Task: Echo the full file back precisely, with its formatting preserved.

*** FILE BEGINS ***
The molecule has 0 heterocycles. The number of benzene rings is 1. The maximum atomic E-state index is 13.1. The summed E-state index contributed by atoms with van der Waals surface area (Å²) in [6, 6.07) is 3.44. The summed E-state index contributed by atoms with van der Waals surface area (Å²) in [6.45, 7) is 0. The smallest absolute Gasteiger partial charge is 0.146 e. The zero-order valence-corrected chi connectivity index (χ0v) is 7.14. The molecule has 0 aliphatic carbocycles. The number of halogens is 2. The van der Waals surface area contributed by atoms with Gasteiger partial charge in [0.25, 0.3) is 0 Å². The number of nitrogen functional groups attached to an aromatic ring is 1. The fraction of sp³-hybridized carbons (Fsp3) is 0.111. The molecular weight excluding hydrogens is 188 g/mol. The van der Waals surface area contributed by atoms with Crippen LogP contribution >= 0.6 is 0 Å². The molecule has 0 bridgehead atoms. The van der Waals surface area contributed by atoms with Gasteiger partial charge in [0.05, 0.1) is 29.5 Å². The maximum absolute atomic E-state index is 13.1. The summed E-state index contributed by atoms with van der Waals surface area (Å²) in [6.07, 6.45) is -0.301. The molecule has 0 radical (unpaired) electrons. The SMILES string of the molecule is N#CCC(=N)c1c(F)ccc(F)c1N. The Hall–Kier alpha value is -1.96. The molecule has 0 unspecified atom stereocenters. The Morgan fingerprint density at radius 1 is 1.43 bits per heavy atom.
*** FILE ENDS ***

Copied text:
The molecule has 0 heterocycles. The number of benzene rings is 1. The maximum atomic E-state index is 13.1. The summed E-state index contributed by atoms with van der Waals surface area (Å²) in [6, 6.07) is 3.44. The summed E-state index contributed by atoms with van der Waals surface area (Å²) in [6.45, 7) is 0. The smallest absolute Gasteiger partial charge is 0.146 e. The zero-order valence-corrected chi connectivity index (χ0v) is 7.14. The molecule has 0 aliphatic carbocycles. The number of halogens is 2. The van der Waals surface area contributed by atoms with Gasteiger partial charge in [0.25, 0.3) is 0 Å². The number of nitrogen functional groups attached to an aromatic ring is 1. The fraction of sp³-hybridized carbons (Fsp3) is 0.111. The molecular weight excluding hydrogens is 188 g/mol. The van der Waals surface area contributed by atoms with Crippen LogP contribution >= 0.6 is 0 Å². The molecule has 0 bridgehead atoms. The van der Waals surface area contributed by atoms with Gasteiger partial charge in [0.05, 0.1) is 29.5 Å². The maximum absolute atomic E-state index is 13.1. The summed E-state index contributed by atoms with van der Waals surface area (Å²) in [6.07, 6.45) is -0.301. The molecule has 0 radical (unpaired) electrons. The SMILES string of the molecule is N#CCC(=N)c1c(F)ccc(F)c1N. The Hall–Kier alpha value is -1.96. The molecule has 0 unspecified atom stereocenters. The Morgan fingerprint density at radius 1 is 1.43 bits per heavy atom.